Directional signs for people cycling appeared all over the city of ’s-Hertogenbosch, last February. They marked that the city’s big six-year cycling infrastructure update is coming to an end. In the plans of March 2009 they were mentioned as the icing on the cake: first all routes, all missing links and many of the surfaces of cycle tracks would be updated, then a whole new system of wayfinding would be implemented.
Four years in the plan, the time has come for those signs to appear. People in the city cannot have missed them. There are 888 signs on 130 posts. Together they give directions to 36 destinations: boroughs, villages, towns and cities. Near and far. That is more than in the original plans, which mentioned 28 destinations. Routes are also indicated to important local destinations like the railway stations, the transferia (Park and Ride), the main exhibition hall, underground bicycle parking facilities and the main hospital.
The new signs do not point to museums. There were already signs for people on foot to reach those destinations in the city centre. The cycling wayfinding system was set up in cooperation with the local branch of the Dutch Cyclists’ Union and it replaces the signs by ANWB. That old system was incomplete and therefore did not offer enough continuity.
The whole project cost 170,000 euro and a third was paid by the province, the rest by the municipality.
Video showing the new system of wayfinding for people cycling in the municipality of ‘s-Hertogenbosch
The design follows most of the recommendations of the CROW design manual for bicycle traffic. They are therefore instantly recognisable as cycle signs by the Dutch. The signs are white and the letters are red and in lower case, which improves legibility. There are also only two destinations (lines) per sign.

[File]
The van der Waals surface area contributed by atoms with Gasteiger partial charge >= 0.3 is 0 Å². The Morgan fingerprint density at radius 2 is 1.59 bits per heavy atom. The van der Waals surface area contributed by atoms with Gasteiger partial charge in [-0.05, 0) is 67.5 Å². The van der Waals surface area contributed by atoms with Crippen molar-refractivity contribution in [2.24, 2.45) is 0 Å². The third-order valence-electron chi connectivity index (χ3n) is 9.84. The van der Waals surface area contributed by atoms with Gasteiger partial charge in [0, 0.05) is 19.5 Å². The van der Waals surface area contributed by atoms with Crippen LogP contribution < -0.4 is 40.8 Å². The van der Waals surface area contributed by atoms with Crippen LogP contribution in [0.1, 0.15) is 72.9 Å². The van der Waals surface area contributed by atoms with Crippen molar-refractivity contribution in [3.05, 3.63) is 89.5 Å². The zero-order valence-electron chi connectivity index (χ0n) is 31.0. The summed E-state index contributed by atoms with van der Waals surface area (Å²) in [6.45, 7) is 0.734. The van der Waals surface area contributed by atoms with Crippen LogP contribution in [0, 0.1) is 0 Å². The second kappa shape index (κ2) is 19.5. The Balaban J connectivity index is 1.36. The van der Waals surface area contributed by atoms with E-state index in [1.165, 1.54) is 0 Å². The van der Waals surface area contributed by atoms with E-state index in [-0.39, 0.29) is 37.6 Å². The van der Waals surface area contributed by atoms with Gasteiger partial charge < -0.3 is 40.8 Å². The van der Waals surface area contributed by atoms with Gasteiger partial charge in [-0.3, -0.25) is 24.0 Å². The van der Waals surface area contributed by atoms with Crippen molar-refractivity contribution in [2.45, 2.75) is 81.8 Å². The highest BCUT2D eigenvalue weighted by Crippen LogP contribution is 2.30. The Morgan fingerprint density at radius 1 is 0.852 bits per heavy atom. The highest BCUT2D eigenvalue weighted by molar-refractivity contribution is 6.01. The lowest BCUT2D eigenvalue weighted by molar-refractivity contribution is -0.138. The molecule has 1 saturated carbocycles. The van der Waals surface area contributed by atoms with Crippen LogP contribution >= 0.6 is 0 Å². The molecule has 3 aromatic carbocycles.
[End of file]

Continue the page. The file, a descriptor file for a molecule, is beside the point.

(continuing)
But some of the further recommendations were not followed. The maximum number of three signs per direction was not observed. Nor was the maximum of 8 signs per post. I have seen 7 signs pointing in the same direction with a total of 14 destinations and that can be a bit much! Even though there is a hierarchy in the destinations, it takes time to read all those lines. Time you do not have when you cycle past such a sign post.
The hierarchy does make it easier to quickly find the destination you need. The top destinations are in the municipality, followed by (nearby) towns and villages and the final rows of destinations show larger cities, usually further away.
With such a high number of new signs it is not strange that some mistakes were made. It also didn’t help that the firm supplying the signs is from the other side of the country. The city had to correct signs that were pointing in the wrong direction, but some mistakes do still have to be corrected.
Spelling errors were cause for amusement even in the Carnival parade. Someone walked around with a big photo asking what “Centum” could mean. The sign should have said “Centrum” (Centre) and it is indeed a bit strange that you would misspell such a common word, even if you come from the other side of the country. Zaltbommel was also misspelled with just one ‘m’ on many signs.
Some of the signs were kept blank on the back. This is in accordance with regulations, but some of the backs really should have repeated the directions of the other side. Because seeing a sign post with only blank signs (as can be seen in the video), gives a very odd impression. Especially if cyclists do see the sign from that side.
The signs indicate how far away a destination is. But rounding off to the nearest kilometre did also not go right all the time. A sign in front of the central railway station mentions Utrecht to be 56 kilometres away. If you then cycle half a kilometre in the direction of Utrecht, you arrive at the next sign telling you Utrecht is now 57 kilometres from where you are. That is not very encouraging!
It’s important to realise that the city choose to update the entire cycle grid first! The wayfinding posts came almost last in the plans. Because your routes need to be ready first to have signs pointing the right way. You can’t have signs that lead you to routes that aren’t there yet or through dangerous streets that will be made safe later. Most of the 888 signs do give the right information and together they form a really good system to help people on bicycles to find their way in and through the city on the improved cycle grid.